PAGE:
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Essential Reading: The beginners guide to BruceSpeak

2 years ago

For a successful (someone will always appoint him) manager, Steve Bruce, famously, does not do tactics.

Friends in the media claim his original quote was a self-deprecating, throwaway line.

After his sacking by Sunderland, The Guardian’s Louise Taylor acknowledged this, but then concluded he was out of his depth.

Quote: His old-fashioned motivational approach had been left behind by modern coaching methods, technology and tactics. Her article summed up Bruce perfectly and has recently been covered in The Mag.

Roll on eight years of managerial mediocrity and she had a pop at Newcastle fans for not backing ‘a man whose era has passed’ (her words back then). But that’s a different story, of media hypocrisy, that we all know well.

Not doing tactics has a number of consequences. Foremost, is the simple fact that you tend to lose games. Whenever a rival manager re-configured his system mid-game, Bruce invariably failed to come up with a countermeasure – Louise again. A less obvious consequence is that you have nothing concrete to say in press conferences, and so Brucespeak was born.

There are four basic levels to Brucespeak:

Canny Fella;

Football Manager Waffle;

Contradictions and Lies;

Controlling the Narrative.

As Brucespeak contains a lot of jumbled up nonsense, the levels reflect how much effort the listener puts in to work it all out. Here is The Beginners Guide to Brucespeak.

1) Canny Fella.

If you just hear Steve in passing, he comes across as a decent, honest, friendly bloke. Because he often loses, he is often heard talking about mistakes and hoping to do better. This makes him seem even more honest and can garner a bit of sympathy.

2) Football Manager Waffle.

If you follow your football in any detail, you might want to know why he lost and how he will do better. You might be disappointed, because it doesn’t really get much beyond: sitting in too much; pressing too high; doing more in the top end; making a fist of it etc. Some of this is sort of comprehensible, some of it is not.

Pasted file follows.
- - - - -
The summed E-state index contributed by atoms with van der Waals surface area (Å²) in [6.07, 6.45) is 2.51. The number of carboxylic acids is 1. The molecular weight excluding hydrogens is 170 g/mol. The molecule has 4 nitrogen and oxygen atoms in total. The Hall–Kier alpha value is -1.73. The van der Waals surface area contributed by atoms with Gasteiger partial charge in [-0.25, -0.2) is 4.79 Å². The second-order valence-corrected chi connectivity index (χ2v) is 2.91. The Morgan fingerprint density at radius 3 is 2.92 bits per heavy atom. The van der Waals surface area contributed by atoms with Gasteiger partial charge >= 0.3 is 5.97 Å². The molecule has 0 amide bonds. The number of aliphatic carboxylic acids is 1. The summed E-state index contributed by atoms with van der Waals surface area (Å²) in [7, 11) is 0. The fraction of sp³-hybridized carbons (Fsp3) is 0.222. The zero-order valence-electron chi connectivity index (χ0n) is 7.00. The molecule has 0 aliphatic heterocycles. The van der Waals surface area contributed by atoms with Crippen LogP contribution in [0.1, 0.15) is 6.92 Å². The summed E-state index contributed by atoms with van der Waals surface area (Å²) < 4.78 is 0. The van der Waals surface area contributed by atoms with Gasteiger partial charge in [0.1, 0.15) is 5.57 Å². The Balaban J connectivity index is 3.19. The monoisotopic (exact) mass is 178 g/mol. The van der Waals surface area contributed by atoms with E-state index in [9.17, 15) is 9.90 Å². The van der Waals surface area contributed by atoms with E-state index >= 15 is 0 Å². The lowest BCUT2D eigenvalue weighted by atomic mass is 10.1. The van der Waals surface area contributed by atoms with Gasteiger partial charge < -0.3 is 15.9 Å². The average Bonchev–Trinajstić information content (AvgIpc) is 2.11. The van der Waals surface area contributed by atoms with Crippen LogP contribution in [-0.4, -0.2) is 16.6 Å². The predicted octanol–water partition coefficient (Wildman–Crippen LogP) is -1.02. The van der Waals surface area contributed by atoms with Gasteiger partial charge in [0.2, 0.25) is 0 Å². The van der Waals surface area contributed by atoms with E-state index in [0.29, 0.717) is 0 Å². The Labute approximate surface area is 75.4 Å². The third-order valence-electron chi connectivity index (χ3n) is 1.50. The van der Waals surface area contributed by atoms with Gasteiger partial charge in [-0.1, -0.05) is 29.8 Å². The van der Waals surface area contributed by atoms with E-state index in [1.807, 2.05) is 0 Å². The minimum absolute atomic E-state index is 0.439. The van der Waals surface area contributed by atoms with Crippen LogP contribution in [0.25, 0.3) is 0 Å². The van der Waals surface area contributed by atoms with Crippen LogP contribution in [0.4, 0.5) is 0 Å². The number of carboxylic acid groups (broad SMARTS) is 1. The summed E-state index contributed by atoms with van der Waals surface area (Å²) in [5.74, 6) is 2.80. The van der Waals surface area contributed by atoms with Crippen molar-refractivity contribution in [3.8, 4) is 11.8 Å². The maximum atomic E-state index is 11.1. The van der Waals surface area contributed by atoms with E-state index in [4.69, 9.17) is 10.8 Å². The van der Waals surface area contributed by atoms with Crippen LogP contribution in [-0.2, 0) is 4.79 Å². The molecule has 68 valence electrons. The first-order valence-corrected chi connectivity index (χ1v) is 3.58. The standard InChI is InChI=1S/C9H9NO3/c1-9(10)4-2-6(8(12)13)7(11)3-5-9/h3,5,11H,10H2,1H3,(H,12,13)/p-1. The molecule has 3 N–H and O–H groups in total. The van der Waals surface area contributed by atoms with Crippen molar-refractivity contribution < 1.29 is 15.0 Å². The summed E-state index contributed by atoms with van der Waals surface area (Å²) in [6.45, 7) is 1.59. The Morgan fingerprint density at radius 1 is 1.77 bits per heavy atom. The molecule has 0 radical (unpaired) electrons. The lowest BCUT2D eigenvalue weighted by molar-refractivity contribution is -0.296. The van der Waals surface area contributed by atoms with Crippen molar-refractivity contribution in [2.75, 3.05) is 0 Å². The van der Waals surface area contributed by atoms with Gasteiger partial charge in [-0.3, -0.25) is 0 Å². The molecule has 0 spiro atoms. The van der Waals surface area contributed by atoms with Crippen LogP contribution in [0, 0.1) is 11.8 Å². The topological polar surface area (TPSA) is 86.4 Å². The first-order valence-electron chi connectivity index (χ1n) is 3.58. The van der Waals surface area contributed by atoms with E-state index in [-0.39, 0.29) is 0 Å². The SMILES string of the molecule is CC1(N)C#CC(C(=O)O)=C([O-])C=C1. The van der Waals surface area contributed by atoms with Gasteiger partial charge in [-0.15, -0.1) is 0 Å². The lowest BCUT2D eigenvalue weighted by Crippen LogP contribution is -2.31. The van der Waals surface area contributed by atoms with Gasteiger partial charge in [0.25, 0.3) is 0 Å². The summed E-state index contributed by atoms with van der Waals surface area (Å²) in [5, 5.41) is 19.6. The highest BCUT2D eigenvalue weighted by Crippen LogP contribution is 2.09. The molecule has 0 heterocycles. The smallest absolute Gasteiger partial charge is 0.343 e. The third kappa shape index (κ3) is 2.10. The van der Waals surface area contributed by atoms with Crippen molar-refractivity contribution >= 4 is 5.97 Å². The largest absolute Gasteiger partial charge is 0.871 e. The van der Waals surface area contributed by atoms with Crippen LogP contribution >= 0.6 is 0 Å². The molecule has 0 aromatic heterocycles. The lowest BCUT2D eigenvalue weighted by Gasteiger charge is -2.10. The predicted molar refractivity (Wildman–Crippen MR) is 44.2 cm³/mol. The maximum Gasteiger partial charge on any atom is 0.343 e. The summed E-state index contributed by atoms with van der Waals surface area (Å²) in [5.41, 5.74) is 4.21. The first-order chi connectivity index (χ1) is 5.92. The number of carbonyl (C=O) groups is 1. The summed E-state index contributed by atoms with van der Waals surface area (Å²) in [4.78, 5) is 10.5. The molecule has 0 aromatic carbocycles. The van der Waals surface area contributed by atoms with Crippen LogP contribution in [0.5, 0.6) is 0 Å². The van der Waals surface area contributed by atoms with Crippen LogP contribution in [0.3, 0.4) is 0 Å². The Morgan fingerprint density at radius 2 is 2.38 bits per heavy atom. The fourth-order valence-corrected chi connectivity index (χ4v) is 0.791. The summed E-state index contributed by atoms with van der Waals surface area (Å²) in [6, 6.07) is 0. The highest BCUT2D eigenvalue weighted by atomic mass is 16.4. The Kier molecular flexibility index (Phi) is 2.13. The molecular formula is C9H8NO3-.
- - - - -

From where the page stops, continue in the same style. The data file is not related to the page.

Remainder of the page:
3) Contradictions and Lies.

If you listen to everything he says, and have a functioning memory, these are obvious. Never wanted to manage Newcastle / always wanted to manage Newcastle. The signings were mine. Given more money in one window than the whole time at any other club. Happy with the players / players need time. We’ll play on the front foot.

4) Controlling the Narrative.

You have to think a little bit for this. Considering how stupid the waffle is, and how obvious the contradictions and lies are, it can be surprisingly subtle, sly and nasty.

The fans need to give him the respect he deserves for managing over 950 games. The players can’t play his attacking front foot football because they are so negatively conditioned (by Rafa). The club has been in a cycle of underperformance and fighting relegation for a few years (under Rafa). These build up from simple lies and lead to a rewriting of history.

Steve Bruce is struggling because of Rafa. When Steve Bruce fails, it will be because of the fans.

It sounds ridiculous but that is the narrative that is building. And some people will believe it.

Most people do not follow Bruce’s club. They just hear the Canny Fella and a bit of Football Manager Waffle. Most of the media do not point out the Contradictions and Lies, and many are complicit in Controlling the Narrative.

Just before Villa sacked him, the Telegraph published a match report by Matt Law with the headline: Aston Villa look clueless and directionless – Steve Bruce is on borrowed time.

It opened with: The guy to my right started within the first minute of kick-off. “It’s a joke”, he frequently complained. “We can’t pass. The defending’s s****.” And so it went on.

By only the fourth paragraph, Matt was writing: Any sympathy for Bruce during the opening exchanges soon wore off and I could quickly empathise with my neighbour, who had probably witnessed the draw with Reading, the lucky win over Wigan and the Carabao Cup defeat to Burton Albion earlier in the season.

A typical below the line comment was: As the article points out Bruce is reactive rather than pro-active which turns games where we’re one nil up into nervous, defensive affairs until we inevitably concede. His substitutions come far too late and are often uninspiring. The football is also dire to watch. You can get away with that when you’re winning but not when you’re losing. I’d rather see Bruce gone but who would we replace him with?

Sound familiar?

After Monday’s match, the Telegraph’s report (not by Matt Law) included this classic about Bruce: Villa fans hounded him out by the end, but it was not the disastrous tenure many would have you believe.

Note to John Percy and Alan Tyers for the above: They probably didn’t and it probably was.

The media know what Bruce is like, and fans of previous clubs certainly do, yet he largely gets away with it. Steve Bruce will roll on to his next club, supported by friendly reporters, and Brucespeak will continue.

(Steve Bruce was a manager who refused to move with the times; Louise Taylor, The Guardian, 30 Nov 2011)

(Aston Villa look clueless and directionless – Steve Bruce is on borrowed time; Matt Law, Telegraph, 25 Sep 2018)


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